Written by Jing Sun.

Scholars and media pundits have long examined the Chinese government’s efforts in encouraging nationalism among its people. A broad consensus emerged that such campaigns serve a crucial political purpose: to support the regime’s legitimacy. It is true that Beijing intensified nationalistic education since 1989 when the government violently put down a mass pro-democracy movement. It is also true that nationalism is about “we-they” feeling, and that in Chinese collective memory, Japan would be the easiest target for being constructed as the “bad guy.” As Deng Xiaoping once said, “on betraying and persecuting the people of China, Japan is No.1.”

Since then, however, hating Japan and, to a lesser degree, cursing America, has become an institution that acquired a life of its own. It is no longer purely a political process. Rather, it has earned its own economic logic and evolved into a billion-yuan patriotic propaganda industry. To borrow a famous Godfather quote – to many Chinese, there’s nothing personal about hating Japan or cursing America. It’s only business.

To find evidence of such commercial nationalism, one needs to look no further than at the virulent spread of the so-called Kangrishenju (farcical anti-Japanese TV series). In one notorious example, a Chinese woman visits her lover, who had been jailed and tortured by Japanese captors. After much fondling and kissing as a Japanese military officer and his Chinese interpreter stood by, the Chinese hero pulled a grenade from the woman’s crotch. He shouts: “Let’s have another great time!” and detonates the grenade, killing everyone in the cell. As outlandish as the plot is, it probably would not have attracted intensive public opinions had the female character not been played by Ge Tian – allegedly China’s most famous divorcee at the time as she was ending her marriage with celebrity athlete Liu Xiang. Without Ge’s association with her famous husband, the drama, titled Together We Fight the Devils, was simply one of the numerous war dramas that inundated TV channels.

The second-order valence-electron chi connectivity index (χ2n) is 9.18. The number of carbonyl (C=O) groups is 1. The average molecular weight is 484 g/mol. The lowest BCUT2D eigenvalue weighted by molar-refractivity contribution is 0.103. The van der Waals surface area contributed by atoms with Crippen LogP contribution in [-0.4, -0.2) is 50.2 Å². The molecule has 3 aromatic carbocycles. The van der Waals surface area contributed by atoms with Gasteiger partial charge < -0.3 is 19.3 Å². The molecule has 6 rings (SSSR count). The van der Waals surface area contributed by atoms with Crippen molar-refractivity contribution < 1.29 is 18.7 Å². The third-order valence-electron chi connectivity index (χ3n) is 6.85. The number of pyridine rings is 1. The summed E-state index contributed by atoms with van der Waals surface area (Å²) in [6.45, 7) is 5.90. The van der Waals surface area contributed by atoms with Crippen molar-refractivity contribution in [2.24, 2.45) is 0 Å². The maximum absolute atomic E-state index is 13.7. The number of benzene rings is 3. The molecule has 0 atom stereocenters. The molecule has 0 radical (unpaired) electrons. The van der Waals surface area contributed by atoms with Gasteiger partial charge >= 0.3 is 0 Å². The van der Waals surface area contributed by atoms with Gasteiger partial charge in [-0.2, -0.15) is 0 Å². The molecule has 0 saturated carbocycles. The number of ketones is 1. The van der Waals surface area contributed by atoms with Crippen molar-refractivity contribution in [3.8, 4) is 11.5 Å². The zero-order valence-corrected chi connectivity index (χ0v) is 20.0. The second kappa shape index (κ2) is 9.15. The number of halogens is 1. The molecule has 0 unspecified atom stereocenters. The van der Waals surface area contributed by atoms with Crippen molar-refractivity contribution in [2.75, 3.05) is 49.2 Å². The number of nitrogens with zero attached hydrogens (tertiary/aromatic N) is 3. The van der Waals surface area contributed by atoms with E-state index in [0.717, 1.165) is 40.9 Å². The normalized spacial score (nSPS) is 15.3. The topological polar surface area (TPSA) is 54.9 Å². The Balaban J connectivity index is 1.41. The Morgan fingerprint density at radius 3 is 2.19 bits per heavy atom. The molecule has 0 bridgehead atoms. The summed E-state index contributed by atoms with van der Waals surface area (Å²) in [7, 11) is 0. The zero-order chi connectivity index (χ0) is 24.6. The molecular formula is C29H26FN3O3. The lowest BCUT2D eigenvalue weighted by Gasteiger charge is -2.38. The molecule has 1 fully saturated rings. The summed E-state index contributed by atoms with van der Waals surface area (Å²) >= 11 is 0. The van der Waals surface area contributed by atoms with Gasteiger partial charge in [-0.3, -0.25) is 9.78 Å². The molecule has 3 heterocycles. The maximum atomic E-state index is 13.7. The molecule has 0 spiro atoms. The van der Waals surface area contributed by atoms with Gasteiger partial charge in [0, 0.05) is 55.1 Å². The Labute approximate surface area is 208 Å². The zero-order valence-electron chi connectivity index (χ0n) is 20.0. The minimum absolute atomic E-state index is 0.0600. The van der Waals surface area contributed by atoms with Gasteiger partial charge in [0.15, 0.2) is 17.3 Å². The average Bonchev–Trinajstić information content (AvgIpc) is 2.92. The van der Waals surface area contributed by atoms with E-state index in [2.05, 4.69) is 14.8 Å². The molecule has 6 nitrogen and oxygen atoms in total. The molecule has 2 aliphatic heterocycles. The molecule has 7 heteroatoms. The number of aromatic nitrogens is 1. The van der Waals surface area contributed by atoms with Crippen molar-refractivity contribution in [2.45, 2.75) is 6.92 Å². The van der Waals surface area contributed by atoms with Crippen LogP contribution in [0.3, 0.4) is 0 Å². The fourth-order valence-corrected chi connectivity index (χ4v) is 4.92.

From a more serious perspective, some military officers and intellectuals have become frequent guests of commentary programs, offering allegedly expert analysis of Chinese foreign policy. These publicity hunters, the media, and the masses together form a commercial ecosystem. Because their messages are uniformly pro-government, patriotic public intellectuals and military top brass have paradoxically gained a higher degree of safety from governmental monitoring. The media, domestic and international, love reaching out to them, particularly those in uniform, because they know there is a good chance they will say something scary and sensational. For example, Rear Admiral Zhang Zhaozhong once assured the Chinese audience on national TV they should have no fear of the American navy — “our fishermen in the Yellow Sea placed a lot of fishing nets to farm seaweeds. Those nets and the plants would entangle and trap the American submarines.” This comment has earned him a moniker — Admiral Seaweed (haidai jiangjun). Known for his self-deprecating persona, Admiral Zhang gladly embraced the title.

To media practitioners and people in the entertainment industry, to be patriotic simply means good business. In 2012, for instance, the government approved 303 new TV shows. More than half had a “revolutionary” theme, and of those, the vast majority were depicting the anti-Japanese war. For producers then, any show about fighting the Japanese would be bullet-proof when applying for a license. Production was also fast and cheap – the Japanese, after all, is an Asian race. Directors could simply hire an army of Chinese temporary actors to pretend to be Japanese, most of whom were from rural areas lured by a salary of $7 per day. To be fair though, there was at least one incident when viewers found a black actor playing the role of a Japanese soldier, which created a déjà vu of racial diversity meeting World War II.